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7.9: Office Temperature

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    7121
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    Let’s do another example to solidify our understanding. Let’s say that the office building you work in is supposed to be kept at 74 degree Fahrenheit but is allowed to vary by 1 degree in either direction. You suspect that, as a cost saving measure, the temperature was secretly set higher. You set up a formal way to test your hypothesis.

    Step 1: State the Hypotheses You start by laying out the null hypothesis:

    \(H_0\): There is no difference in the average building temperature

    \(H_0: \mu = 74\)

    Next you state the alternative hypothesis. You have reason to suspect a specific direction of change, so you make a one-tailed test:

    \(H_A\): The average building temperature is higher than claimed

    \(\mathrm{H}_{\mathrm{A}}: \mu>74\)

    Step 2: Find the Critical Values You know that the most common level of significance is \(α\) = 0.05, so you keep that the same and know that the critical value for a one-tailed \(z\)-test is \(z*\) = 1.645. To keep track of the directionality of the test and rejection region, you draw out your distribution:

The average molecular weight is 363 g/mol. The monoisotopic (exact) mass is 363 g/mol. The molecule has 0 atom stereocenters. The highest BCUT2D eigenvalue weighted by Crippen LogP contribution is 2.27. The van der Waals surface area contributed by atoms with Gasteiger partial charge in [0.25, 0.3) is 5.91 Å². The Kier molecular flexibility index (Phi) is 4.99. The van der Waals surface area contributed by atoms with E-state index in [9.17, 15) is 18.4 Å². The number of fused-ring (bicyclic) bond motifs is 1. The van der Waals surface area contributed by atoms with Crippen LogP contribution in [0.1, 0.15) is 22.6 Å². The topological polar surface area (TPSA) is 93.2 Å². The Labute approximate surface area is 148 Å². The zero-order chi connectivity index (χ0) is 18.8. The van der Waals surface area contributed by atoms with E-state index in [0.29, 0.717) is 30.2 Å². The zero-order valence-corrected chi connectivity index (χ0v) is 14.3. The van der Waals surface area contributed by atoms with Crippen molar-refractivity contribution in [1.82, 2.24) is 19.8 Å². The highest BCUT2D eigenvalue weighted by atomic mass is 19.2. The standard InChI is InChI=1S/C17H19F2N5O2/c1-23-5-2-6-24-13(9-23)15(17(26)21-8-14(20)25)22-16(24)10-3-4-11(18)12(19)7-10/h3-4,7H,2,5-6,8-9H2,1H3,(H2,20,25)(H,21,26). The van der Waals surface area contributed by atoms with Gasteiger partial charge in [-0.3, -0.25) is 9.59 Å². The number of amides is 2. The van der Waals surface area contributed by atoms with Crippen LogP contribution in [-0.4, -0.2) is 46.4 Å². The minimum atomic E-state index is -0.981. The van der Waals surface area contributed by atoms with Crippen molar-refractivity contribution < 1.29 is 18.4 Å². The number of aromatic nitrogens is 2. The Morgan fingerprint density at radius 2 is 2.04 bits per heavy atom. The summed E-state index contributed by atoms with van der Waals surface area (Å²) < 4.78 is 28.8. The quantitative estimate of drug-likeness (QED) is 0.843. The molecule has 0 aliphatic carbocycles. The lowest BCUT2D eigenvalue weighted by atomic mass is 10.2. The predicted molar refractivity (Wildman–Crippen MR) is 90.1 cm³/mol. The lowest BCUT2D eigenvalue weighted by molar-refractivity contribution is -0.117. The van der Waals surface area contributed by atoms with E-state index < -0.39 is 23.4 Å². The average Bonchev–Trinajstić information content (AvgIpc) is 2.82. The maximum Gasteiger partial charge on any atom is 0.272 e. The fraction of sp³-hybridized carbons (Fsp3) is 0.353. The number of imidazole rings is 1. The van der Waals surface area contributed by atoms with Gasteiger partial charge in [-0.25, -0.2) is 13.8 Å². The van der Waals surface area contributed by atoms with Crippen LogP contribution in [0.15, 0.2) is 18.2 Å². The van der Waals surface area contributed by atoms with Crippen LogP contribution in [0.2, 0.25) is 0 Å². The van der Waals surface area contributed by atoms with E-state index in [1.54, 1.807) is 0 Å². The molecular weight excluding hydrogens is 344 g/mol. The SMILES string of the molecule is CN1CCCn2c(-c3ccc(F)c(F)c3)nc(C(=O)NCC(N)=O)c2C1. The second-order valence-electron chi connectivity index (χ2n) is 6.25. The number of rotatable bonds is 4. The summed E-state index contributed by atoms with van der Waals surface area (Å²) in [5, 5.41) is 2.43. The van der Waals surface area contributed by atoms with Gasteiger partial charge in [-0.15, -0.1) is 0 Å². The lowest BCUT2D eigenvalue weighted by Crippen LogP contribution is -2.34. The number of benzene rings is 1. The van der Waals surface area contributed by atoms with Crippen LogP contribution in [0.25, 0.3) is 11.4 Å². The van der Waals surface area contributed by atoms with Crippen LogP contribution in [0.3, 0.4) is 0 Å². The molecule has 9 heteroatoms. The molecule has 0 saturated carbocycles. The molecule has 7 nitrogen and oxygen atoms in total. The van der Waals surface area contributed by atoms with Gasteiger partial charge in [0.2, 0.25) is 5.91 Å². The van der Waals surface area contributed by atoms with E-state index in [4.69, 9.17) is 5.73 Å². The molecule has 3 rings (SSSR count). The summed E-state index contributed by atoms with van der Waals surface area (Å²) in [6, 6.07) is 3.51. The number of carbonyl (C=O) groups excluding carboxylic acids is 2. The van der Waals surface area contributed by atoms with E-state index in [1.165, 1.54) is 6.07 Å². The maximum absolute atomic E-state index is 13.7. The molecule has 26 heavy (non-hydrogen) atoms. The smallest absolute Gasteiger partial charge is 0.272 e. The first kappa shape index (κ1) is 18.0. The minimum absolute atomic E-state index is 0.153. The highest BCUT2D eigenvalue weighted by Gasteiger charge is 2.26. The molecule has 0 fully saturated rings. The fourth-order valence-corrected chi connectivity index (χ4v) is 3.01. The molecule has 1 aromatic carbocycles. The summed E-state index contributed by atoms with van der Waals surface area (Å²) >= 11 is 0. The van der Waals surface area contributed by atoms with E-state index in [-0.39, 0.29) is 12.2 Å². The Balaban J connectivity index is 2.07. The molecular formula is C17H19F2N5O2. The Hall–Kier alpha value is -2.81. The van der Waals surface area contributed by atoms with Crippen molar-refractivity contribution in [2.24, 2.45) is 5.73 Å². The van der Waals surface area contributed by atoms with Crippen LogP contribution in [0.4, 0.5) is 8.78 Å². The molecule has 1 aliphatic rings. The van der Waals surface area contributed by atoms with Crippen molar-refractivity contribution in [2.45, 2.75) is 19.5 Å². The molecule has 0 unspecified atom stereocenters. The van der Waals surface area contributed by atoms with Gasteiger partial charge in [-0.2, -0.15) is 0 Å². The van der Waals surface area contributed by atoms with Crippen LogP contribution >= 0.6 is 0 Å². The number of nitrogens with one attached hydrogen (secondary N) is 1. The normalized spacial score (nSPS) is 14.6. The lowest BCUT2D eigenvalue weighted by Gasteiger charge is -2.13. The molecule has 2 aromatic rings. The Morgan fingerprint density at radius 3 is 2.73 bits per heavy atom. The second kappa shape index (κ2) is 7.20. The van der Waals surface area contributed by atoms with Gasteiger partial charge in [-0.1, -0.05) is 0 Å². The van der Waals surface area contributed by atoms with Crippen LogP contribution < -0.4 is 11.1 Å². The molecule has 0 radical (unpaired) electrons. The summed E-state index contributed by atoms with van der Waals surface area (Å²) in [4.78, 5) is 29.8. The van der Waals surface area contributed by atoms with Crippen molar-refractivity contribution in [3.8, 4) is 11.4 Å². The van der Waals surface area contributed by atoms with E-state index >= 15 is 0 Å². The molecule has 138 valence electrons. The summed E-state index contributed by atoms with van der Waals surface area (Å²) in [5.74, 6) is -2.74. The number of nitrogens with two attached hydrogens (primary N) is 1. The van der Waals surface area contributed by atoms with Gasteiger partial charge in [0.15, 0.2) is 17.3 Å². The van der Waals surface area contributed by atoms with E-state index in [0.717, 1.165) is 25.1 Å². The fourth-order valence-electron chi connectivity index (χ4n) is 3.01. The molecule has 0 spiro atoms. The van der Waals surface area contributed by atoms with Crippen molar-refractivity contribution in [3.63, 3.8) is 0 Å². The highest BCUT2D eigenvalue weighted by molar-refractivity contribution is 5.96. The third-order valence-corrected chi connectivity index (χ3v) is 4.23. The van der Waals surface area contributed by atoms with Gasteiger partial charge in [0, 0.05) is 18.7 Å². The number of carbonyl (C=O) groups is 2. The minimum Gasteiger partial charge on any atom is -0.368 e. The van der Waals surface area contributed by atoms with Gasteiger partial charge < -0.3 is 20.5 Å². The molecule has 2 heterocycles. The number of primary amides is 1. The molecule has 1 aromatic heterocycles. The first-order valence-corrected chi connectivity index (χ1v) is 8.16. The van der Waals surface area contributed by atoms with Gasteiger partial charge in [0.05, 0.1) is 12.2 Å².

fig 7.9.1.png
    Figure \(\PageIndex{1}\): Rejection region

    Step 3: Calculate the Test Statistic Now that you have everything set up, you spend one week collecting temperature data:

    Table \(\PageIndex{1}\): Temperature data for a week
    Day Temperature
    Monday 77
    Tuesday 76
    Wednesday 74
    Thursday 78
    Friday 78

    You calculate the average of these scores to be \(\overline{\mathrm{X}}\)= 76.6 degrees. You use this to calculate the test statistic, using \(μ\) = 74 (the supposed average temperature), \(σ\) = 1.00 (how much the temperature should vary), and \(n\) = 5 (how many data points you collected):

    \[z=\dfrac{76.60-74.00}{1.00 / \sqrt{5}}=\dfrac{2.60}{0.45}=5.78 \nonumber \]

    This value falls so far into the tail that it cannot even be plotted on the distribution!

    fig 7.9.2.png
    Figure \(\PageIndex{2}\): Obtained \(z\)-statistic

    Step 4: Make the Decision You compare your obtained \(z\)-statistic, \(z\) = 5.77, to the critical value, \(z*\) = 1.645, and find that \(z > z*\). Therefore you reject the null hypothesis, concluding:

    Based on 5 observations, the average temperature (\(\overline{\mathrm{X}}\)= 76.6 degrees) is statistically significantly higher than it is supposed to be, \(z\) = 5.77, \(p\) < .05.

    Because the result is significant, you also calculate an effect size:

    \[d=\dfrac{76.60-74.00}{1.00}=\dfrac{2.60}{1.00}=2.60 \nonumber \]

    The effect size you calculate is definitely large, meaning someone has some explaining to do!


    This page titled 7.9: Office Temperature is shared under a CC BY-NC-SA 4.0 license and was authored, remixed, and/or curated by Foster et al. (University of Missouri’s Affordable and Open Access Educational Resources Initiative) via source content that was edited to the style and standards of the LibreTexts platform; a detailed edit history is available upon request.

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